“We are finally seeing the tech industry recruiting away from other industries in NYC, such as lawyering, banking, consulting, etc. And this is exciting because people, who previously were taking the safer financial road, are instead going for their dreams, starting great companies and creating a new ecosystem.”
–TechStars’ Managing Director David Tisch
An early-stage investment fund, the NYC Entrepreneurial Fund, has been created, with the City setting aside $3 million and an additional $19 million being added by venture capital firm FirstMark Capital, totaling $22 million. An initial investment of $300k was made in MyCityWay, a mobile application provider and winner of the inaugural NYC BigApps competition.
The NYC BigApps competition, 3 years and running, has created an annual outlet for the type of technological innovation and creativity that Mayor Bloomberg hopes to foster. The competition entails the releasing of city information – property tax records, the city-wide tree census, Wi-Fi hotspots, where dog runs are located, etc. – to local tech companies to see what kinds of creative ways they can come up with to utilize the information.
A new initiative designed to ensure start-up companies are able to harness the talent that exists within the City’s immigrant community has been put into place. Fragomen, Del Rey, Bernsen & Loewy, LLP, a top immigration law firm in NYC, will lead seminars covering immigration considerations for startups. The seminar will include an overview of the non-immigrant visa categories, requirements for eligibility for both businesses and employees, and employee/beneficiary issues. General Assembly – one of nine City-sponsored small business incubators – will host the seminars, which will begin later this fall.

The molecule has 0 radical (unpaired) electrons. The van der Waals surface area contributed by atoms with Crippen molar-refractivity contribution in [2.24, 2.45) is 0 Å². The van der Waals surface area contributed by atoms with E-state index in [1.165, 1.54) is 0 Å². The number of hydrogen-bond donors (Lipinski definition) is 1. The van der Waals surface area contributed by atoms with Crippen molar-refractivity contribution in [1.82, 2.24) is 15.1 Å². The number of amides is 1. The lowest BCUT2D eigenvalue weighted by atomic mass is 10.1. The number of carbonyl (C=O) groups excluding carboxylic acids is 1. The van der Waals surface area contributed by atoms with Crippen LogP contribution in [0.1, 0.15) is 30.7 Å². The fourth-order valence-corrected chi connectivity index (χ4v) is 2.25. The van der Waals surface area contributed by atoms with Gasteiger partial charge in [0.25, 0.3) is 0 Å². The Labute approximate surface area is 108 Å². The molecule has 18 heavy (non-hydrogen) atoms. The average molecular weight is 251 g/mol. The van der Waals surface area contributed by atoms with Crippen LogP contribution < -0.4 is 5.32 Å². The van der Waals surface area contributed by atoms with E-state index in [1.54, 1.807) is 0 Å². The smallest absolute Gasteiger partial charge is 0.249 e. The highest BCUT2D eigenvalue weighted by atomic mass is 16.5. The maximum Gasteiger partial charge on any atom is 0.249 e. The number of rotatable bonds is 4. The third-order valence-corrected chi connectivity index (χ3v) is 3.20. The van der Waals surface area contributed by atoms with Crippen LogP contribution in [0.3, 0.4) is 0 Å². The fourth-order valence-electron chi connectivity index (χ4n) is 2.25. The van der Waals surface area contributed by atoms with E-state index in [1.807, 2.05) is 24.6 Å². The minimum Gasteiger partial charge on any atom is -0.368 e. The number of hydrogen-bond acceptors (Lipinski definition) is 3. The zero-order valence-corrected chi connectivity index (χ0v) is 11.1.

What this all means for the local technology staffing industry is quite clear. With a growing amount of venture capital funding flowing into the city – now second only to Silicon Valley – the number of tech startups and top-tier talent setting up shop here is rapidly increasing. New York City can now boast of having replaced Boston as the 2nd-most desired location of choice amongst technology startups, with 86 venture capital deals worth $831 million being closed in NYC vs. 83 investments worth $710 million in Boston-based companies. And with an increasing number of well-funded startups taking root in the local market, there will be more hiring activity and a larger, more sophisticated, and ultimately more talented candidate base to recruit from. With a new state-of-the-art world-class institution on the East River, NYC tech staffing firms will now have the ability to recruit top-notch Computer Science talent right from its doorstep.